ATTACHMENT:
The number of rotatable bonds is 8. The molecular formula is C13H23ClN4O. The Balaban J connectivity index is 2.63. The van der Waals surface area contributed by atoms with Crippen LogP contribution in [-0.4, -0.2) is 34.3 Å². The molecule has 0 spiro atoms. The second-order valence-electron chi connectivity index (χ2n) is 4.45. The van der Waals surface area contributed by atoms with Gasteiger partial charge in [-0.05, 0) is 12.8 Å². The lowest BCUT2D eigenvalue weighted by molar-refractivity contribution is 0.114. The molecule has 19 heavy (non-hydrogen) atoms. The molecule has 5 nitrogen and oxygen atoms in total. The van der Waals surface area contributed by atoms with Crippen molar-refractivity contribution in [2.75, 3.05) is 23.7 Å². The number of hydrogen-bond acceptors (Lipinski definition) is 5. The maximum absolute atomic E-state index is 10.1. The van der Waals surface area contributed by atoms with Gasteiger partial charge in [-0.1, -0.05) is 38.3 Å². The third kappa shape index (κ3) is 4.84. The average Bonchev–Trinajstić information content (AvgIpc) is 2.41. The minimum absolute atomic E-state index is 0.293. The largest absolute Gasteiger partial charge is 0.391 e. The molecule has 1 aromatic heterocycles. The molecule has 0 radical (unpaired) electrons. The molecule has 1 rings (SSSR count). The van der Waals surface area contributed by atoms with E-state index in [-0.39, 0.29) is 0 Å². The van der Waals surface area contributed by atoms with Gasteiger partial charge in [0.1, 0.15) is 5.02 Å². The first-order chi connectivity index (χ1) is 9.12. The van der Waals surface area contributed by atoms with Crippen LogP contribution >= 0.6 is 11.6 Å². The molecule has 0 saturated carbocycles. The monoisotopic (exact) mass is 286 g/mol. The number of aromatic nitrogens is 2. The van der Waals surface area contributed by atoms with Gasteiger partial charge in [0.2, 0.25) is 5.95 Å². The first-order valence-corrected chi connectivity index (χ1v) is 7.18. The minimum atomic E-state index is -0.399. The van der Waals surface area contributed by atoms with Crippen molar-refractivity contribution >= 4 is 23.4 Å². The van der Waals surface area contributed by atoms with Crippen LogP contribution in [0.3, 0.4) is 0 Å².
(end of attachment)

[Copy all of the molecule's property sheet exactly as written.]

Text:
The number of rotatable bonds is 8. The molecular formula is C13H23ClN4O. The Balaban J connectivity index is 2.63. The van der Waals surface area contributed by atoms with Crippen LogP contribution in [-0.4, -0.2) is 34.3 Å². The molecule has 0 spiro atoms. The second-order valence-electron chi connectivity index (χ2n) is 4.45. The van der Waals surface area contributed by atoms with Gasteiger partial charge in [-0.05, 0) is 12.8 Å². The lowest BCUT2D eigenvalue weighted by molar-refractivity contribution is 0.114. The molecule has 19 heavy (non-hydrogen) atoms. The molecule has 5 nitrogen and oxygen atoms in total. The van der Waals surface area contributed by atoms with Crippen molar-refractivity contribution in [2.75, 3.05) is 23.7 Å². The number of hydrogen-bond acceptors (Lipinski definition) is 5. The maximum absolute atomic E-state index is 10.1. The van der Waals surface area contributed by atoms with Gasteiger partial charge in [-0.1, -0.05) is 38.3 Å². The third kappa shape index (κ3) is 4.84. The average Bonchev–Trinajstić information content (AvgIpc) is 2.41. The minimum absolute atomic E-state index is 0.293. The largest absolute Gasteiger partial charge is 0.391 e. The molecule has 1 aromatic heterocycles. The molecule has 0 radical (unpaired) electrons. The molecule has 1 rings (SSSR count). The van der Waals surface area contributed by atoms with E-state index in [-0.39, 0.29) is 0 Å². The van der Waals surface area contributed by atoms with Gasteiger partial charge in [0.1, 0.15) is 5.02 Å². The first-order chi connectivity index (χ1) is 9.12. The van der Waals surface area contributed by atoms with Crippen LogP contribution >= 0.6 is 11.6 Å². The molecule has 0 saturated carbocycles. The monoisotopic (exact) mass is 286 g/mol. The number of aromatic nitrogens is 2. The van der Waals surface area contributed by atoms with Gasteiger partial charge in [0.2, 0.25) is 5.95 Å². The first-order valence-corrected chi connectivity index (χ1v) is 7.18. The minimum atomic E-state index is -0.399. The van der Waals surface area contributed by atoms with Crippen molar-refractivity contribution >= 4 is 23.4 Å². The van der Waals surface area contributed by atoms with Crippen LogP contribution in [0.3, 0.4) is 0 Å².